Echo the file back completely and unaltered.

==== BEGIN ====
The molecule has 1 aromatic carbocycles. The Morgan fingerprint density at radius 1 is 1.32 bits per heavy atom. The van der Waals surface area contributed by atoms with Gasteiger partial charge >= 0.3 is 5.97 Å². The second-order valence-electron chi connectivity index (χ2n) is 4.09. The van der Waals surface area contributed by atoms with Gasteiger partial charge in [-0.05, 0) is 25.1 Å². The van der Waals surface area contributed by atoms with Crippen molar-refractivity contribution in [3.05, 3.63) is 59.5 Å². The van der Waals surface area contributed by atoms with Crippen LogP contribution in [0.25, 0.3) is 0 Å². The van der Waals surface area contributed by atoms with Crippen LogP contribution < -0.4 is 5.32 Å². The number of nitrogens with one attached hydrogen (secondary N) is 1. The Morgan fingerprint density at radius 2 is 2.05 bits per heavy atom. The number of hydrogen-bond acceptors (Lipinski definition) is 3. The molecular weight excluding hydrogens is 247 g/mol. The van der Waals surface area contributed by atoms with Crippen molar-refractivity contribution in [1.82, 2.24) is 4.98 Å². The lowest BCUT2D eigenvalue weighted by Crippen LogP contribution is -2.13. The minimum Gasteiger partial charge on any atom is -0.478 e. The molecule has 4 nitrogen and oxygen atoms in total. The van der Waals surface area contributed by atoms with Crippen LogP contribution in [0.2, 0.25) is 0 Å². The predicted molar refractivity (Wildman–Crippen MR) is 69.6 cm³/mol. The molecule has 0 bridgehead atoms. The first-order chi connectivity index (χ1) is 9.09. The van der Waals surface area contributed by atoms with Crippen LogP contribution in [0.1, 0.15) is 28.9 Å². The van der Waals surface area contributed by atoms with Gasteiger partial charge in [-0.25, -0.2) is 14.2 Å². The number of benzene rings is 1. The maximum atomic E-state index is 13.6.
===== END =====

The molecule has 1 aromatic carbocycles. The Morgan fingerprint density at radius 1 is 1.32 bits per heavy atom. The van der Waals surface area contributed by atoms with Gasteiger partial charge >= 0.3 is 5.97 Å². The second-order valence-electron chi connectivity index (χ2n) is 4.09. The van der Waals surface area contributed by atoms with Gasteiger partial charge in [-0.05, 0) is 25.1 Å². The van der Waals surface area contributed by atoms with Crippen molar-refractivity contribution in [3.05, 3.63) is 59.5 Å². The van der Waals surface area contributed by atoms with Crippen LogP contribution in [0.25, 0.3) is 0 Å². The van der Waals surface area contributed by atoms with Crippen LogP contribution < -0.4 is 5.32 Å². The number of nitrogens with one attached hydrogen (secondary N) is 1. The Morgan fingerprint density at radius 2 is 2.05 bits per heavy atom. The number of hydrogen-bond acceptors (Lipinski definition) is 3. The molecular weight excluding hydrogens is 247 g/mol. The van der Waals surface area contributed by atoms with Crippen molar-refractivity contribution in [1.82, 2.24) is 4.98 Å². The lowest BCUT2D eigenvalue weighted by Crippen LogP contribution is -2.13. The minimum Gasteiger partial charge on any atom is -0.478 e. The molecule has 4 nitrogen and oxygen atoms in total. The van der Waals surface area contributed by atoms with Crippen LogP contribution in [0.2, 0.25) is 0 Å². The predicted molar refractivity (Wildman–Crippen MR) is 69.6 cm³/mol. The molecule has 0 bridgehead atoms. The first-order chi connectivity index (χ1) is 9.09. The van der Waals surface area contributed by atoms with Crippen LogP contribution in [0.1, 0.15) is 28.9 Å². The van der Waals surface area contributed by atoms with Gasteiger partial charge in [-0.25, -0.2) is 14.2 Å². The number of benzene rings is 1. The maximum atomic E-state index is 13.6.